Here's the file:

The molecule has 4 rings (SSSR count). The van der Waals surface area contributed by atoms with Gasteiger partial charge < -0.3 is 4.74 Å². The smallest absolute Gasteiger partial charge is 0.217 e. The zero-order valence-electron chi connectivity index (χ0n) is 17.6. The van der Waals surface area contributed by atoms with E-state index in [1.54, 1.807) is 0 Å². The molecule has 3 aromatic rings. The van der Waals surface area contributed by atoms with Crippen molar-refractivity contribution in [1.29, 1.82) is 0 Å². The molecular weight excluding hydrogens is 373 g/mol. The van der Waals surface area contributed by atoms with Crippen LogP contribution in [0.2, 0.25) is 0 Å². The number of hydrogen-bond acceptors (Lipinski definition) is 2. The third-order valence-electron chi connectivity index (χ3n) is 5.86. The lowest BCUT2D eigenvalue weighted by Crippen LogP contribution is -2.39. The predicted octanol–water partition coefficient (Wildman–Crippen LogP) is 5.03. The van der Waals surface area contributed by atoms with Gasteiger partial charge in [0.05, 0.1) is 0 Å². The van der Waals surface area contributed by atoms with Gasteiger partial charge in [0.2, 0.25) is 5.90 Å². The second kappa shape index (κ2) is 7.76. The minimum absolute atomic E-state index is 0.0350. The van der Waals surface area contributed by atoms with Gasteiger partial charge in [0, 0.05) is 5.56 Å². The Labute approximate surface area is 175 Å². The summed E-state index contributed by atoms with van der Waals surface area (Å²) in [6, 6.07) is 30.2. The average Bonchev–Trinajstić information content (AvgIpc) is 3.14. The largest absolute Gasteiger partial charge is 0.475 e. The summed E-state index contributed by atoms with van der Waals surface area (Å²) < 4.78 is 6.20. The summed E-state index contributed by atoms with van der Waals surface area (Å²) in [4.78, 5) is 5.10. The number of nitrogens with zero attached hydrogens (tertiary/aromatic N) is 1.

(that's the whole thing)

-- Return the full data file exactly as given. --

The molecule has 4 rings (SSSR count). The van der Waals surface area contributed by atoms with Gasteiger partial charge < -0.3 is 4.74 Å². The smallest absolute Gasteiger partial charge is 0.217 e. The zero-order valence-electron chi connectivity index (χ0n) is 17.6. The van der Waals surface area contributed by atoms with E-state index in [1.54, 1.807) is 0 Å². The molecule has 3 aromatic rings. The van der Waals surface area contributed by atoms with Crippen molar-refractivity contribution in [1.29, 1.82) is 0 Å². The molecular weight excluding hydrogens is 373 g/mol. The van der Waals surface area contributed by atoms with Crippen LogP contribution in [0.2, 0.25) is 0 Å². The number of hydrogen-bond acceptors (Lipinski definition) is 2. The third-order valence-electron chi connectivity index (χ3n) is 5.86. The lowest BCUT2D eigenvalue weighted by Crippen LogP contribution is -2.39. The predicted octanol–water partition coefficient (Wildman–Crippen LogP) is 5.03. The van der Waals surface area contributed by atoms with Gasteiger partial charge in [0.05, 0.1) is 0 Å². The van der Waals surface area contributed by atoms with Gasteiger partial charge in [0.2, 0.25) is 5.90 Å². The second kappa shape index (κ2) is 7.76. The minimum absolute atomic E-state index is 0.0350. The van der Waals surface area contributed by atoms with Gasteiger partial charge in [0, 0.05) is 5.56 Å². The Labute approximate surface area is 175 Å². The summed E-state index contributed by atoms with van der Waals surface area (Å²) in [6, 6.07) is 30.2. The average Bonchev–Trinajstić information content (AvgIpc) is 3.14. The largest absolute Gasteiger partial charge is 0.475 e. The summed E-state index contributed by atoms with van der Waals surface area (Å²) < 4.78 is 6.20. The summed E-state index contributed by atoms with van der Waals surface area (Å²) in [4.78, 5) is 5.10. The number of nitrogens with zero attached hydrogens (tertiary/aromatic N) is 1.